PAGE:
I'd like to start this new month with a new post. This one is good enough.
I'm having rotator cuff repair surgery tomorrow afternoon. I'm having it done in England. I never wanted to have anything remotely surgical perpetrated upon my person while living in England. I realize now that this is completely unrealistic, considering I'll be here the rest of my life, but I've heard the rumors. I've heard the stories. I've heard about National Health Care and I'm not impressed.
Fortunately for me and my lame shoulder, we have private insurance and I'm having it done at a private hospital. Also, the surgeon is a Fellow of the Royal Academy of Surgeons or something equally as impressive sounding, which leads me to believe that I'm practically guaranteed a superb result. It sounds really cool anyway.
A side note. I'm a little skeptical about the practice here of calling doctors "Doctor" unless they're extra special and then if they're extra special then you call them "Mister". Like, my surgeon, or "specialist" is called Mr. Harry B. instead of Dr Harry B. (The B. guarantees his anonymity and also keeps this blog from popping up should anyone try to look him up on Google. That's my theory, at least.) It doesn't seem right. It lessens my confidence. Having a doctor do my surgery seems better than having a mister do my surgery. Whatever.
Back to the main topic. I'm not so much freaked out about the actual surgery as I am about the incapacitating result of the surgery that will last several months. I am required to have my arm (that's the right arm, of course) in a sling that is strapped to my body 24/7 for three weeks, then maybe I get to wear it over clothes for the next three weeks (and yes, I'm right handed) and gee, isn't that exciting. I can't drive for at least eight weeks, too. Yeah. Good luck with that.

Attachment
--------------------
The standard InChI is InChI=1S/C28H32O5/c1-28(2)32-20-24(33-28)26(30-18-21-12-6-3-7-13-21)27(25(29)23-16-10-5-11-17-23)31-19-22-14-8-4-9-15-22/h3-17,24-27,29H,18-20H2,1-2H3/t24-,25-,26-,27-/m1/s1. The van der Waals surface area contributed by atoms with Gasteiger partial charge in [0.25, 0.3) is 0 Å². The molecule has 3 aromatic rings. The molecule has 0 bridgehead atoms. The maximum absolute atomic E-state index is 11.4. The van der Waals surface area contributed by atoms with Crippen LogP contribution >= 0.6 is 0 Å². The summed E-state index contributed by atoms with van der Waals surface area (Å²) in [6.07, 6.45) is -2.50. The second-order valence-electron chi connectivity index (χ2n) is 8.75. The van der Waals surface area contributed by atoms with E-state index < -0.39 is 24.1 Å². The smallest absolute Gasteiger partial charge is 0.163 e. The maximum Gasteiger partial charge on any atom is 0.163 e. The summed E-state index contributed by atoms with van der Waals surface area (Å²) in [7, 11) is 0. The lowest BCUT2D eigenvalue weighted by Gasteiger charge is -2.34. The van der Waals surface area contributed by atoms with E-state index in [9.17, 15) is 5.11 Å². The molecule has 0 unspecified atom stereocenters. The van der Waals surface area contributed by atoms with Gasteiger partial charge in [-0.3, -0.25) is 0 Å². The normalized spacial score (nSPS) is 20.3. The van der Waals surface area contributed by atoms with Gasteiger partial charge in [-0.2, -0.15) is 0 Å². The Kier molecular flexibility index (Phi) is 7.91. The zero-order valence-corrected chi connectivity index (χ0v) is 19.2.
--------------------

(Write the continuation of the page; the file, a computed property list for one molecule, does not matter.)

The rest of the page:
I asked the physiotherapist (physical therapist for the American contingent) what the guidelines for recovery were in the US and she said they were probably more liberal. I say being liberal is good. Okay, I've never said that before in my life, but I'm saying it now as regards to surgical recovery. I don't want to be without my right arm for any length of time, but for this long? It was okay when I had my knee replaced. I was single. I just holed up in my condo, popped Percecet and saltine crackers all day long and slept in a big recliner for a few weeks. No one was inconvenienced. No one suffered. No one saw my greasy hair.
No can do this time around. No hiding out and then emerging when I'm better. I have people to feed, clothes to wash, children to take to school. I'm not so into the dependence thing, even if I try to dress it up nice and purty with the Covey-ish "interdependence" label. It still means other people have to do stuff for me. Even if they want to, it's not easy to allow. I don't think it's easy for anyone.
Well...I can think of a few people who would milk this.
But most people aren't comfortable with having to ask for basic things to be done for them. Luckily my husband has years of experience drying the girls' hair, so I think he'll do a good job with mine. Also, I didn't think about makeup until this morning. I may end up looking like a clown or like a scary witch if I'm not careful.
And let's not even talk about personal hygiene. Enough said.
I'm sure it will all be fine. I'll let you know. By typing with my one good hand. It may take me a week.